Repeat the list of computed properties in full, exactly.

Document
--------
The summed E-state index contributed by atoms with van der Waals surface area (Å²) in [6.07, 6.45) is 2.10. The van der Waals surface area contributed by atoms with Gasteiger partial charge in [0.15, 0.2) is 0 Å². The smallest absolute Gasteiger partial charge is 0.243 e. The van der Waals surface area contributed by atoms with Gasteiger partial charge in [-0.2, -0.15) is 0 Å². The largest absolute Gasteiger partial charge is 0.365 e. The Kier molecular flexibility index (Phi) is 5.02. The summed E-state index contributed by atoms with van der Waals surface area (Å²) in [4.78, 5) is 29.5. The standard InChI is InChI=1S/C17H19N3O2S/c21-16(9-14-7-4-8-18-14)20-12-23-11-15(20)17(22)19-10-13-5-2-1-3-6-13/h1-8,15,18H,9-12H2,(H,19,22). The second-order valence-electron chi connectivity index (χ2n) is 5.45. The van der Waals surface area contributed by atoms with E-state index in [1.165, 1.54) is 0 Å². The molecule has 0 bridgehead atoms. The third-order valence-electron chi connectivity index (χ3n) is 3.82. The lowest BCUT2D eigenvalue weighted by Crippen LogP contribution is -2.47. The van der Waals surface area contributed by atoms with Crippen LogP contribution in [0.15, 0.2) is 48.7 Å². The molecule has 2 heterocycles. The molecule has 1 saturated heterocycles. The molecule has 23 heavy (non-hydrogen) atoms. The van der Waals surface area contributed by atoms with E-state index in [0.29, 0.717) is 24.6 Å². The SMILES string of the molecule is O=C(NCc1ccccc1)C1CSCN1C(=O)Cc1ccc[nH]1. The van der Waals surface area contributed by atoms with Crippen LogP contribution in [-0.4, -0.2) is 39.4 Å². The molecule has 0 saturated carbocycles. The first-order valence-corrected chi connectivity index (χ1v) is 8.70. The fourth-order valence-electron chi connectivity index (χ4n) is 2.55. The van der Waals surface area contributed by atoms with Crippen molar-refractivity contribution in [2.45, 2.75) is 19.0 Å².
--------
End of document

The summed E-state index contributed by atoms with van der Waals surface area (Å²) in [6.07, 6.45) is 2.10. The van der Waals surface area contributed by atoms with Gasteiger partial charge in [0.15, 0.2) is 0 Å². The smallest absolute Gasteiger partial charge is 0.243 e. The van der Waals surface area contributed by atoms with Gasteiger partial charge in [-0.2, -0.15) is 0 Å². The largest absolute Gasteiger partial charge is 0.365 e. The Kier molecular flexibility index (Phi) is 5.02. The summed E-state index contributed by atoms with van der Waals surface area (Å²) in [4.78, 5) is 29.5. The standard InChI is InChI=1S/C17H19N3O2S/c21-16(9-14-7-4-8-18-14)20-12-23-11-15(20)17(22)19-10-13-5-2-1-3-6-13/h1-8,15,18H,9-12H2,(H,19,22). The second-order valence-electron chi connectivity index (χ2n) is 5.45. The van der Waals surface area contributed by atoms with E-state index in [1.165, 1.54) is 0 Å². The molecule has 0 bridgehead atoms. The third-order valence-electron chi connectivity index (χ3n) is 3.82. The lowest BCUT2D eigenvalue weighted by Crippen LogP contribution is -2.47. The van der Waals surface area contributed by atoms with Crippen LogP contribution in [0.15, 0.2) is 48.7 Å². The molecule has 2 heterocycles. The molecule has 1 saturated heterocycles. The molecule has 23 heavy (non-hydrogen) atoms. The van der Waals surface area contributed by atoms with E-state index in [0.29, 0.717) is 24.6 Å². The SMILES string of the molecule is O=C(NCc1ccccc1)C1CSCN1C(=O)Cc1ccc[nH]1. The van der Waals surface area contributed by atoms with Crippen LogP contribution in [-0.4, -0.2) is 39.4 Å². The molecule has 0 saturated carbocycles. The first-order valence-corrected chi connectivity index (χ1v) is 8.70. The fourth-order valence-electron chi connectivity index (χ4n) is 2.55. The van der Waals surface area contributed by atoms with Crippen molar-refractivity contribution in [2.45, 2.75) is 19.0 Å².